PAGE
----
Like most bands (at least the ones who didn’t try to kill their fans), SoCal punk institution Bad Religion didn’t play any shows this year. Until last month, when they performed four shows in front of cameras, not people. Over two days in November, the band performed four sets at esteemed L.A. venue the Roxy for Decades, an online streaming series chronicling their 40-year career. The first event focuses on the ’80s, with the band playing songs from that era, as well as sitting down for exclusive interviews.
A joint production between No Cap Shows and the members of Bad Religion, Decades is truly an ambitious project that transcends generations of listeners. With the first installment happening Dec. 12 (and the other three events to follow on succeeding weekends), the band have put together a concise time capsule that outlines their musical history and personal mindsets about their career through the greater prism of punk rock.
Bassist/founding member Jay Bentley spoke with Alternative Press to discuss the making of the series, the key to Bad Religion’s continuous legacy in motion and the burden of having to learn 40 years’ worth of music to play in one weekend. “Two concerts a day for two days,” Bentley reveals. “We filmed one, took a break, [and] we filmed another. We all went home, came back the next day and did it again. After that, I didn’t remember a lot of things for about three or four days. I don’t remember where I live. I had to lay down for a while because, seriously, it just sucked everything out of my brain. Seriously, I had to forget everything and only remember music.
Whose idea was “Decades”? Was somebody in your band watching the Beatles Anthology DVD box set and said, “Oh, we should do that?”
This was our 40th year. We did have a lot of plans, pre-pandemic. Obviously, all that went away. The original Decades idea actually came from the promoter at Irving Plaza for our 30th anniversary. I was on the phone with our booking agent and him. He wanted to present this idea to do three nights at Irving Plaza. The first night is the ’80s. The second night is the ’90s and the next night is the 2000s. And I went, “OK, why not? That sounds like fun.” And it was super-challenging. We had to learn a lot of weird songs.
So when we started talking about joining the virtual concert revolution, we didn’t really know what to do. Some people have done shit in their living room, and some people have done stuff remotely from a stage. And I think we probably spent a couple of weeks trying to figure out what we were going to do. [Vocalist Greg] Graffin said, “What if we just did four shows for Decades?” I think that’s what we all wanted to do live, anyway. At some point leading up to this, we were doing these things like playing the entire Suffer album as an encore. And playing the No Control album as an encore because they were turning 30, and we were celebrating this album in weird ways. So we did talk about maybe at some point [playing] four nights somewhere and doing something like this. But we didn’t play one show this year.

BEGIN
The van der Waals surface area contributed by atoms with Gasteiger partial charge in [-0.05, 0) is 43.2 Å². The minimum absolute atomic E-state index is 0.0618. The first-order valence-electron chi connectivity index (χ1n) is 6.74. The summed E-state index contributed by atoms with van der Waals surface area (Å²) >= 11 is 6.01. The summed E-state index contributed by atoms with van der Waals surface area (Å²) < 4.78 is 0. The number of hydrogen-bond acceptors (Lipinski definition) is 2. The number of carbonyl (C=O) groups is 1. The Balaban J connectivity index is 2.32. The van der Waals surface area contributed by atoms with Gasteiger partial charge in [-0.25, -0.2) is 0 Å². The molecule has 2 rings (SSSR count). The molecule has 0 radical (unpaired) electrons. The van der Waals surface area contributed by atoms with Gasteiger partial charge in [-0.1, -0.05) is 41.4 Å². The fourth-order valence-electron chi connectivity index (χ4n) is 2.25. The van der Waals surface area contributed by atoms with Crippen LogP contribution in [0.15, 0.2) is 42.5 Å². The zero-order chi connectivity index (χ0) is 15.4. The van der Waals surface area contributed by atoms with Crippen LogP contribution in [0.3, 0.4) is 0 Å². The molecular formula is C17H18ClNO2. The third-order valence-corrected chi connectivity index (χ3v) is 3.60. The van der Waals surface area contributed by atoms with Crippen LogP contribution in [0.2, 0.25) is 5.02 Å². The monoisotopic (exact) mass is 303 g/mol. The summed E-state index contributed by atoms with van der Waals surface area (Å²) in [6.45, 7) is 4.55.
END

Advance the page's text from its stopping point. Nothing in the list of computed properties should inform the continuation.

You ended up playing four sets to a bunch of cameras. Did you look at a bunch of similar events and discuss how bands and musicians were doing things on lockdown at home? Did you consider what things abjectly sucked and what could be improved upon?
I am going to be brutally honest and say, no, I never did. I never watched anything like that. I’m not going to tune in to watch that. I’m sorry.
For what reason? You just weren’t interested as a fan, or you just weren’t interested in how to convey that type of experience digitally?
Maybe both. It’s not that I’m not a fan because the bands that I’m friends with, I enjoy watching them play. There’s something about not wanting to participate in that way. I don’t like doing Zoom meetings. To be honest about the way Bad Religion functions as a band and a business, we really don’t pay much attention to what other people are doing or what’s popular. I think that’s what’s been working for us. We just make our own rules up.
Each [episode] is about an hour. But that’s just the music part. It’s interspersed with interviews, and there were parts where they were filming us [at] rehearsal. We were trying to learn songs that we haven’t played in 50 years. I saw the first edit of the ’80s, and I’m like, “This is great.” And I don’t like anything. [Laughs.] I think the ’80s will have more songs than, let’s say the 2000s, because the songs obviously got a little longer. They went from being a minute to three minutes, right? We tried to choose songs that you wouldn’t necessarily hear, even if you’ve seen the band live. “Oh, I never thought you guys would play that…” Well, maybe we didn’t want to play in front of people, but we didn’t have a problem playing in front of a camera. [Laughs.]
So there’s a warts-and-all vibe to this, as well.